(TNS) - Plans are accelerating for construction of a new regional Emergency Management Center in McAlester built to withstand an F5 tornado, nearby blasts, or explosions and even earthquakes.
When completed, the McAlester office will serve as the hub for emergency management services for all of southeastern Oklahoma — basically everything south of Interstate 40 and east of Interstate 35.
The building would also serve as local headquarters for the McAlester/Pittsburg County Office of Emergency Management — allowing personnel with the agency to move out of their current headquarters in the oft-flooded basement of the Pittsburg County Justice Center. Plans call for the building to also include office space for the Oklahoma Office of Emergency Management and the Choctaw Nation Office of Emergency Management.
For Tuscaloosa, Ala., there are lessons to be learned from the terror that gripped Paris just over a week ago.
After the Islamic State attacks, Democratic Mayor Walter Maddox took note of the Parisian security staff that prevented a suicide bomber from entering the French national soccer stadium. His thoughts turned to Bryant-Denny Stadium -- where more than 100,000 people gather for University of Alabama football games.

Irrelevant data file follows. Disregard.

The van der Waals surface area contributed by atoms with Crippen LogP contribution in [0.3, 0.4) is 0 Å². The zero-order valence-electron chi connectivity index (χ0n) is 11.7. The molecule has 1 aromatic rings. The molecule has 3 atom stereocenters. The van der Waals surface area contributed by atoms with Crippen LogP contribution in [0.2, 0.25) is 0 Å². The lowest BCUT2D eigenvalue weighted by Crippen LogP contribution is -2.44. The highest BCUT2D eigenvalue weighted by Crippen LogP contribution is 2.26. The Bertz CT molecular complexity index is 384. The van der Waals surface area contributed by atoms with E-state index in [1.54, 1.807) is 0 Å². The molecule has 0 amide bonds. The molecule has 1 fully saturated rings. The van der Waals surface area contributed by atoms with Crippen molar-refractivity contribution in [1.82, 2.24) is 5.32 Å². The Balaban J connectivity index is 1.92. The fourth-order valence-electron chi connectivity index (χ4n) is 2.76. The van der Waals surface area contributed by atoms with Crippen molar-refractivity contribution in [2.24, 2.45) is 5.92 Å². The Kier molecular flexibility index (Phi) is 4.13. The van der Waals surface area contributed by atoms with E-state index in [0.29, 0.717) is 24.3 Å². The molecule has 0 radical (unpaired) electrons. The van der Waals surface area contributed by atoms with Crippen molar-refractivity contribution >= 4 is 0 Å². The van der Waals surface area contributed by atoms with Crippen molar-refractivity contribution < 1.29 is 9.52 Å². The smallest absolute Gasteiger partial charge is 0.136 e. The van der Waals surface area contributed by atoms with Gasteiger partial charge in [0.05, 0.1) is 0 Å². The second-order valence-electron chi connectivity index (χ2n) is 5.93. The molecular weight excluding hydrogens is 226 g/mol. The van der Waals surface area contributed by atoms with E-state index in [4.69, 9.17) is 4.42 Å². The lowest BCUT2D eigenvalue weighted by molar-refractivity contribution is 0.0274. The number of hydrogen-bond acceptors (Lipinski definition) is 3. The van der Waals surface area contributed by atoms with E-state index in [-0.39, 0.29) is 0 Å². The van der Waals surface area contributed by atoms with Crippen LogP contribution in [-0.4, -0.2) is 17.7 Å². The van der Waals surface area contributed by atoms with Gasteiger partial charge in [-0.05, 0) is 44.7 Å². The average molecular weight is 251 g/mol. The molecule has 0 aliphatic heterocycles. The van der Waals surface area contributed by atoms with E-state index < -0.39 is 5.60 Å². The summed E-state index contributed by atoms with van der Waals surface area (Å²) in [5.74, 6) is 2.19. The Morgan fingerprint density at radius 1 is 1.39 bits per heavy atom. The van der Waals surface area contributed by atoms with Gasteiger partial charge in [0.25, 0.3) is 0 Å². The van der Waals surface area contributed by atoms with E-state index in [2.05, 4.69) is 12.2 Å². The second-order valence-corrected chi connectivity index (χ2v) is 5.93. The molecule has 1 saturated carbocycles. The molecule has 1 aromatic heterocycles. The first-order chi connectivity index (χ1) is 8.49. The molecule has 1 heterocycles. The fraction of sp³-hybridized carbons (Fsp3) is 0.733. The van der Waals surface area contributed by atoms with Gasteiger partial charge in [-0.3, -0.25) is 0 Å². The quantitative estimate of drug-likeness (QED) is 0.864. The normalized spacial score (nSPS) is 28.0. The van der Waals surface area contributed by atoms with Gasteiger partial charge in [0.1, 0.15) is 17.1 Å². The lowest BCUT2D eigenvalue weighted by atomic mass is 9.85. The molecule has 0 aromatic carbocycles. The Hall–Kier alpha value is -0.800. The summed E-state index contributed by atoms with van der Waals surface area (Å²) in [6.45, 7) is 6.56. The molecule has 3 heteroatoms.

Maddox said he considered what could happen in his 95,000-person city. But he and some terrorism and security specialists say many chief executives and police departments in midsize U.S. cities may not realize that terrorism could put their people and infrastructure at just as much risk as high-profile targets like New York City and Washington, D.C.
McGraw-Hill Education's chief digital officer has driven the company's effort to leverage small data to improve student outcomes, teacher insights, and curriculum improvements. Here's why small is better than big.
In any individual math classroom there may be an advanced student, a dyslexic student, and many other students with various levels of proficiency and confidence in the current module of math. How can you customize the educational experience of each of these students to enable the best outcome? McGraw-Hill Education says it believes that small data, which in this case is data generated by how students interact with the curriculum, is the answer.